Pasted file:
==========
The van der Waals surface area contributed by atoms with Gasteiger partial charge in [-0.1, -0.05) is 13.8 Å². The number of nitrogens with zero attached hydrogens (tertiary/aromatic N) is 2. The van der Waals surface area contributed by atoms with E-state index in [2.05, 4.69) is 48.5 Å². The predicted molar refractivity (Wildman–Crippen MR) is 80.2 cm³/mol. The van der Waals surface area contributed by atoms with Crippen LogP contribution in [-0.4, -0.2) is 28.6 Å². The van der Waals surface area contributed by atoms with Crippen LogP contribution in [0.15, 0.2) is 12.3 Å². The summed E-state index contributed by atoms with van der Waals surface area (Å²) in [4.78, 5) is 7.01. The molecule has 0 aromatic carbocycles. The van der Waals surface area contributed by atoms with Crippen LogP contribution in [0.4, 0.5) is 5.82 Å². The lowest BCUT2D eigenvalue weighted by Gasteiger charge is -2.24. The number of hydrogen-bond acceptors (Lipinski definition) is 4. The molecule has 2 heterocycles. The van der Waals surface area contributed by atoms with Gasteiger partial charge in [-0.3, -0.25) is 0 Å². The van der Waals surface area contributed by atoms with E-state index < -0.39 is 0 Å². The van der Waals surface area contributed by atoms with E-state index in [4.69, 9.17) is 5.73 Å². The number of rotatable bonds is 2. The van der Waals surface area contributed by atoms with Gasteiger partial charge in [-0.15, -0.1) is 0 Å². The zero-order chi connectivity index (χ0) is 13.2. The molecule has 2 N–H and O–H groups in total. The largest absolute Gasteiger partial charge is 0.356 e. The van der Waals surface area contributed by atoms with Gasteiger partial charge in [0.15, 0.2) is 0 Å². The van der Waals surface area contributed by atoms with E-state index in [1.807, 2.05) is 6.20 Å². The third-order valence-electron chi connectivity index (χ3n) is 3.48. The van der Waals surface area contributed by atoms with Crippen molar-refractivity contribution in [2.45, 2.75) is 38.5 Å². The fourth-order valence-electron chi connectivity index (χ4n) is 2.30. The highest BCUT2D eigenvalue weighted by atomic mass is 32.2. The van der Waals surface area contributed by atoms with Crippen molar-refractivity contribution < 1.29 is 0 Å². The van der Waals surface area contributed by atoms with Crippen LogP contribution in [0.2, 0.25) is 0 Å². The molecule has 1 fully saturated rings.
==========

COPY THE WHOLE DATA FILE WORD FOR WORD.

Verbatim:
The van der Waals surface area contributed by atoms with Gasteiger partial charge in [-0.1, -0.05) is 13.8 Å². The number of nitrogens with zero attached hydrogens (tertiary/aromatic N) is 2. The van der Waals surface area contributed by atoms with E-state index in [2.05, 4.69) is 48.5 Å². The predicted molar refractivity (Wildman–Crippen MR) is 80.2 cm³/mol. The van der Waals surface area contributed by atoms with Crippen LogP contribution in [-0.4, -0.2) is 28.6 Å². The van der Waals surface area contributed by atoms with Crippen LogP contribution in [0.15, 0.2) is 12.3 Å². The summed E-state index contributed by atoms with van der Waals surface area (Å²) in [4.78, 5) is 7.01. The molecule has 0 aromatic carbocycles. The van der Waals surface area contributed by atoms with Crippen LogP contribution in [0.4, 0.5) is 5.82 Å². The lowest BCUT2D eigenvalue weighted by Gasteiger charge is -2.24. The number of hydrogen-bond acceptors (Lipinski definition) is 4. The molecule has 2 heterocycles. The van der Waals surface area contributed by atoms with Gasteiger partial charge in [-0.3, -0.25) is 0 Å². The van der Waals surface area contributed by atoms with E-state index < -0.39 is 0 Å². The van der Waals surface area contributed by atoms with E-state index in [4.69, 9.17) is 5.73 Å². The number of rotatable bonds is 2. The van der Waals surface area contributed by atoms with Gasteiger partial charge in [-0.15, -0.1) is 0 Å². The zero-order chi connectivity index (χ0) is 13.2. The molecule has 2 N–H and O–H groups in total. The largest absolute Gasteiger partial charge is 0.356 e. The van der Waals surface area contributed by atoms with Gasteiger partial charge in [0.15, 0.2) is 0 Å². The van der Waals surface area contributed by atoms with E-state index in [1.807, 2.05) is 6.20 Å². The third-order valence-electron chi connectivity index (χ3n) is 3.48. The van der Waals surface area contributed by atoms with Crippen molar-refractivity contribution in [2.45, 2.75) is 38.5 Å². The fourth-order valence-electron chi connectivity index (χ4n) is 2.30. The highest BCUT2D eigenvalue weighted by atomic mass is 32.2. The van der Waals surface area contributed by atoms with Crippen molar-refractivity contribution < 1.29 is 0 Å². The van der Waals surface area contributed by atoms with Crippen LogP contribution in [0.2, 0.25) is 0 Å². The molecule has 1 fully saturated rings.